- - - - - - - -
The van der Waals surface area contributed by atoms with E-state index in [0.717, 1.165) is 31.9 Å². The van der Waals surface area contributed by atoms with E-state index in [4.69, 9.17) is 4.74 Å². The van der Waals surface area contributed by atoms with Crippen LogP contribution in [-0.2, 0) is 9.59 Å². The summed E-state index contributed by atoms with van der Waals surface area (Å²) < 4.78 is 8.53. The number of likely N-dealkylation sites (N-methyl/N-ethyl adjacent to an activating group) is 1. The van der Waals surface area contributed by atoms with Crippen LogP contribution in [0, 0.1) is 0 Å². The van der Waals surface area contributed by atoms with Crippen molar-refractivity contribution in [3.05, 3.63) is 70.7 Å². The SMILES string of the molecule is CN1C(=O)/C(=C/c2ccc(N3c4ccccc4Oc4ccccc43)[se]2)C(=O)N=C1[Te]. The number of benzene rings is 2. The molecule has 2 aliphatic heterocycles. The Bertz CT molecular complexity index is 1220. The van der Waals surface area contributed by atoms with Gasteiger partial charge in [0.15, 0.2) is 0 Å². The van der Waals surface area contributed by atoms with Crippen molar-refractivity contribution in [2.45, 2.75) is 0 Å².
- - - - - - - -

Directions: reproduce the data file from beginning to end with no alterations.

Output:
The van der Waals surface area contributed by atoms with E-state index in [0.717, 1.165) is 31.9 Å². The van der Waals surface area contributed by atoms with E-state index in [4.69, 9.17) is 4.74 Å². The van der Waals surface area contributed by atoms with Crippen LogP contribution in [-0.2, 0) is 9.59 Å². The summed E-state index contributed by atoms with van der Waals surface area (Å²) < 4.78 is 8.53. The number of likely N-dealkylation sites (N-methyl/N-ethyl adjacent to an activating group) is 1. The van der Waals surface area contributed by atoms with Crippen LogP contribution in [0, 0.1) is 0 Å². The van der Waals surface area contributed by atoms with Crippen molar-refractivity contribution in [3.05, 3.63) is 70.7 Å². The SMILES string of the molecule is CN1C(=O)/C(=C/c2ccc(N3c4ccccc4Oc4ccccc43)[se]2)C(=O)N=C1[Te]. The number of benzene rings is 2. The molecule has 2 aliphatic heterocycles. The Bertz CT molecular complexity index is 1220. The van der Waals surface area contributed by atoms with Gasteiger partial charge in [0.15, 0.2) is 0 Å². The van der Waals surface area contributed by atoms with Crippen molar-refractivity contribution in [2.45, 2.75) is 0 Å².